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I wish I could go back and tell my sixth-grade self what Champion is today. Almost 10 years later, I never would’ve thought that rocking Champion would be an aesthetic fashion statement. Now, looking back, I shake my head at what Champion used to represent for me.
I will admit it: I was embarrassed to wear Champion. During my childhood days, in my Maryland small town, Champion was only found on the clearance racks at Wal-Mart. I first started wearing Champion in late 2008. I’d just begun middle school and it was required to have two sets of clothes for gym class—one for the warmer days, one for the cooler days. My warm day outfit was a Justin Bieber tee and black shorts. My cooler day outfit was a gray Champion sweatsuit.
I remember never really wearing it, choosing to freeze instead of covering up in the humiliating Champion set. It fit weird, sagging in the wrong places. I’ve always been petite, so whenever I wore the Champion sweatsuit, I just looked like a walking rainy day, drowning in colorless fabric. (I can’t quite remember if I was teased for the suit, but I definitely sensed the judgment from my fellow classmates. I do remember a few stares here in there. ) It was comfortable, I’ll confess. But while most girls wore cute tennis shorts and hoodies for their uniform, my option was to either shiver in Justin Bieber or be the middle school girl version of the Michelin Man.
Don’t get me wrong, the sweatsuit combo was indeed cozy. It was made from cotton and fleece, a nice windbreaker for when the gym teacher insisted that we play flag football outside in 40 degrees. The sweatshirt was fuzzy, but since I was still in my training bra days, it was more like a cloak than a sweatshirt. It was pants stretchy elastic at the waist and ankles (which no one else had) that caused me to always take the longest in the changing rooms because I had to decide whether or not I wanted to commit to the “Champion Look” that day. I couldn’t bear to be seen in such a calamity, so I’d rip it off, and slip into my Bieber fan merch.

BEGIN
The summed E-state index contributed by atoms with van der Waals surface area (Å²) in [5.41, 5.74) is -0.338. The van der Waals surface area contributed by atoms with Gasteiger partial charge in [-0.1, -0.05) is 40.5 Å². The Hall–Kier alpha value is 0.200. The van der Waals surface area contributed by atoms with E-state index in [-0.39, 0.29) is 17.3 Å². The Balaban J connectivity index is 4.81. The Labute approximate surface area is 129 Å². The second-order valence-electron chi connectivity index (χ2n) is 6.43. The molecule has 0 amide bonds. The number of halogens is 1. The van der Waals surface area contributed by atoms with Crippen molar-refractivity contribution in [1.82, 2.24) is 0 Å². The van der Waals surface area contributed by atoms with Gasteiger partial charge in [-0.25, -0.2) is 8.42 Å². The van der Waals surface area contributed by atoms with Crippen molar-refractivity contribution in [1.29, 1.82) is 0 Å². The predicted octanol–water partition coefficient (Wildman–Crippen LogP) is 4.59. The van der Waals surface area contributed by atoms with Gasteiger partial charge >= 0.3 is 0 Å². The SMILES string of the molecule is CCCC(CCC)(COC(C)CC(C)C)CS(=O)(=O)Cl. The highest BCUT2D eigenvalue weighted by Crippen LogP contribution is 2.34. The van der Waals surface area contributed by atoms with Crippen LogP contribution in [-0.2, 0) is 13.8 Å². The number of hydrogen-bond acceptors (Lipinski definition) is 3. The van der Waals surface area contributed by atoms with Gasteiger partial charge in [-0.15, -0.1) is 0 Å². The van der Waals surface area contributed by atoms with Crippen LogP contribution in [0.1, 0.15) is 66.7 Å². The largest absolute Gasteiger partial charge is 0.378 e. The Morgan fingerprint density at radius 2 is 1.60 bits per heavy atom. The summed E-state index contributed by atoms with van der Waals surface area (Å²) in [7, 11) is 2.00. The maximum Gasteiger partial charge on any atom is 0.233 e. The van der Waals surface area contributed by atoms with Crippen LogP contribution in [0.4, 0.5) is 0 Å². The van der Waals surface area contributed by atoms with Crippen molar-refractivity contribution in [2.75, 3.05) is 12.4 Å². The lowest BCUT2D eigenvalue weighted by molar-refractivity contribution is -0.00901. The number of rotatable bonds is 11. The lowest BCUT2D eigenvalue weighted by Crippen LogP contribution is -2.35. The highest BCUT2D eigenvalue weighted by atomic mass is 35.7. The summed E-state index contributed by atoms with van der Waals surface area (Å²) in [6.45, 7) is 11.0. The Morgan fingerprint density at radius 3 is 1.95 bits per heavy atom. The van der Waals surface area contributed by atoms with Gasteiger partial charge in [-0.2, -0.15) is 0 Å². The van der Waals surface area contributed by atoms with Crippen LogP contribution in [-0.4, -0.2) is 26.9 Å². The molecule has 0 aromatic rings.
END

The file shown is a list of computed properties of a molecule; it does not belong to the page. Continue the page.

I’ve always struggled with some form of anxiety. So, walking out into the gym every other day—already intimidated by the taller girls with cuter clothes—was something I had to prepare myself for. I’d plan my gym outfits at home, ponder over the perfect pairings for class. More often than not, I’d choose what I thought was cute over what was comfortable. It didn’t matter whether or not I was warm, as long as I wasn’t wearing that stupid Champion sweatsuit. I’d always roll up my black shorts, so they’d be the same length as every other girl’s because having them at knee-length (how they were supposed to be worn) was a little too masculine for my fragile pre-teen ego. I’d even try to tuck in the Champion sweatshirt with the black shorts. But never ever would I wear the suit in its entirety. The harsh pressures of wanting to fit in, even in gym class, were in full swing for me in middle school. I didn’t want to appear as "the lame one."
Now, as an adult, I see Champion being worn by teenagers proudly. Champion has definitely amped up their design game from the early 2000s. Now, they have a range of colors, styles, and fits. It surprised me one day when I was in Urban Outfitters to see an entire section dedicated to Champion clothing. On Instagram, social media influencers like YouTuber Emma Chamberlain have changed the game for Champion. She practically endorses the brand, often sporting Champion in her videos and on her social feeds. Just wear a yellow cropped Champion hoodie, high-waisted shorts, pose like the prayer hands emoji and slap a high contrast VSCO filter onto the picture. You’ve just earned yourself a million likes, and a brand deal from Champion themselves.
Champion’s Maryland Walmart days are over. But as I look at my friends buying $70 Champion shirts, I realize how far the brand has come. From warming the insecure bodies of sixth graders in the gym to becoming the face of trending streetwear, I no longer see Champion as the dreaded gym gray combo to wear on cold days. But I surely will not rush to the racks, just to fit in. I learned my lesson from the dark ages of middle school. Though Champion is popular now, it certainly was not when I was a kid.